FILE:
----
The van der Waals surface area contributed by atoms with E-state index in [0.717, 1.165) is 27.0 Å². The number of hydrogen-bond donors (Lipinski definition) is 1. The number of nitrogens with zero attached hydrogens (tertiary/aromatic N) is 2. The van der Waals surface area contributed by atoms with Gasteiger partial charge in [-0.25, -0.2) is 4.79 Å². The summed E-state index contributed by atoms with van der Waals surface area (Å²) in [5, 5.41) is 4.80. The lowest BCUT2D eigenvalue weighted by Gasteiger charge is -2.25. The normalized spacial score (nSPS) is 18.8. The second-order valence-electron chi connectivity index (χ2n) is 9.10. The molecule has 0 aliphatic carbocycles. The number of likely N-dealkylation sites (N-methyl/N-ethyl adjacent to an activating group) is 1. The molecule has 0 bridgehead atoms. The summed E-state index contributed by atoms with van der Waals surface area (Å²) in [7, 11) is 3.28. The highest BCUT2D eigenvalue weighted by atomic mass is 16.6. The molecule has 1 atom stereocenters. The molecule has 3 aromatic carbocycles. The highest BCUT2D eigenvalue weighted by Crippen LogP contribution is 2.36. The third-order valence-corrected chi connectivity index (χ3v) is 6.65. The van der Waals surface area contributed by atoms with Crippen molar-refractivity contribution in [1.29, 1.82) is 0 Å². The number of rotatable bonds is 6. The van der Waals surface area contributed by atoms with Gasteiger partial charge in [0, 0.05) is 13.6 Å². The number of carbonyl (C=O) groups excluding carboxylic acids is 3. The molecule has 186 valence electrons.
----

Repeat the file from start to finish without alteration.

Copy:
The van der Waals surface area contributed by atoms with E-state index in [0.717, 1.165) is 27.0 Å². The number of hydrogen-bond donors (Lipinski definition) is 1. The number of nitrogens with zero attached hydrogens (tertiary/aromatic N) is 2. The van der Waals surface area contributed by atoms with Gasteiger partial charge in [-0.25, -0.2) is 4.79 Å². The summed E-state index contributed by atoms with van der Waals surface area (Å²) in [5, 5.41) is 4.80. The lowest BCUT2D eigenvalue weighted by Gasteiger charge is -2.25. The normalized spacial score (nSPS) is 18.8. The second-order valence-electron chi connectivity index (χ2n) is 9.10. The molecule has 0 aliphatic carbocycles. The number of likely N-dealkylation sites (N-methyl/N-ethyl adjacent to an activating group) is 1. The molecule has 0 bridgehead atoms. The summed E-state index contributed by atoms with van der Waals surface area (Å²) in [7, 11) is 3.28. The highest BCUT2D eigenvalue weighted by atomic mass is 16.6. The molecule has 1 atom stereocenters. The molecule has 3 aromatic carbocycles. The highest BCUT2D eigenvalue weighted by Crippen LogP contribution is 2.36. The third-order valence-corrected chi connectivity index (χ3v) is 6.65. The van der Waals surface area contributed by atoms with Crippen molar-refractivity contribution in [1.29, 1.82) is 0 Å². The number of rotatable bonds is 6. The van der Waals surface area contributed by atoms with Gasteiger partial charge in [0, 0.05) is 13.6 Å². The number of carbonyl (C=O) groups excluding carboxylic acids is 3. The molecule has 186 valence electrons.